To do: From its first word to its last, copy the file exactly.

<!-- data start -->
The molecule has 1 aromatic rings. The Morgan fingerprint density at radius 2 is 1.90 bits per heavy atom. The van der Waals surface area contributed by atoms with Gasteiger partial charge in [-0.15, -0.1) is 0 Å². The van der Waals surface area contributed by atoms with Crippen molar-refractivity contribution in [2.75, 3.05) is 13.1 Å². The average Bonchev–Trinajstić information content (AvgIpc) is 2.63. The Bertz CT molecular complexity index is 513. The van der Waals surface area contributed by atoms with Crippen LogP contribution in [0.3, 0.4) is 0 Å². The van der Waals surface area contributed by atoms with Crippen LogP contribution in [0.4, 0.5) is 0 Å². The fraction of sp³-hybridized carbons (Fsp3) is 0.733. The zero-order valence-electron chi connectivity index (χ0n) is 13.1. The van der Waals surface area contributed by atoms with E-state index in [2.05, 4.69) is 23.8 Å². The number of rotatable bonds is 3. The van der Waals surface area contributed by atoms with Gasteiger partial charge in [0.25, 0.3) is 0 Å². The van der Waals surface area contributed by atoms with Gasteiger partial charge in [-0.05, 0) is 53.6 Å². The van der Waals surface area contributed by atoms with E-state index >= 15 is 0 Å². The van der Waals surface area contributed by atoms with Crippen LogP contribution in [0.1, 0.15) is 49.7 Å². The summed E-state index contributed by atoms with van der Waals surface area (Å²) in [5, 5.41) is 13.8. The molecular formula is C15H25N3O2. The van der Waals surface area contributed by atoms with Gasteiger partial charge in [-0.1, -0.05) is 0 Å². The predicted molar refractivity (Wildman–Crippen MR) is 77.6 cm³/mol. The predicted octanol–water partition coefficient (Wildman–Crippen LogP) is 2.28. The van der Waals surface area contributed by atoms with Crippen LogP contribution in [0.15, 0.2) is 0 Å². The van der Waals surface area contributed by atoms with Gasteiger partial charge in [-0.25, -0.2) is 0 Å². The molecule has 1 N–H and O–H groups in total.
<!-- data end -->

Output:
The molecule has 1 aromatic rings. The Morgan fingerprint density at radius 2 is 1.90 bits per heavy atom. The van der Waals surface area contributed by atoms with Gasteiger partial charge in [-0.15, -0.1) is 0 Å². The van der Waals surface area contributed by atoms with Crippen molar-refractivity contribution in [2.75, 3.05) is 13.1 Å². The average Bonchev–Trinajstić information content (AvgIpc) is 2.63. The Bertz CT molecular complexity index is 513. The van der Waals surface area contributed by atoms with Crippen LogP contribution in [0.3, 0.4) is 0 Å². The van der Waals surface area contributed by atoms with Crippen LogP contribution in [0.4, 0.5) is 0 Å². The fraction of sp³-hybridized carbons (Fsp3) is 0.733. The zero-order valence-electron chi connectivity index (χ0n) is 13.1. The van der Waals surface area contributed by atoms with E-state index in [2.05, 4.69) is 23.8 Å². The number of rotatable bonds is 3. The van der Waals surface area contributed by atoms with Gasteiger partial charge in [0.25, 0.3) is 0 Å². The van der Waals surface area contributed by atoms with Gasteiger partial charge in [-0.05, 0) is 53.6 Å². The van der Waals surface area contributed by atoms with E-state index >= 15 is 0 Å². The van der Waals surface area contributed by atoms with Crippen LogP contribution in [0.1, 0.15) is 49.7 Å². The summed E-state index contributed by atoms with van der Waals surface area (Å²) in [5, 5.41) is 13.8. The molecular formula is C15H25N3O2. The van der Waals surface area contributed by atoms with Gasteiger partial charge in [-0.1, -0.05) is 0 Å². The predicted molar refractivity (Wildman–Crippen MR) is 77.6 cm³/mol. The predicted octanol–water partition coefficient (Wildman–Crippen LogP) is 2.28. The van der Waals surface area contributed by atoms with Crippen LogP contribution in [0.15, 0.2) is 0 Å². The van der Waals surface area contributed by atoms with Gasteiger partial charge in [-0.25, -0.2) is 0 Å². The molecule has 1 N–H and O–H groups in total.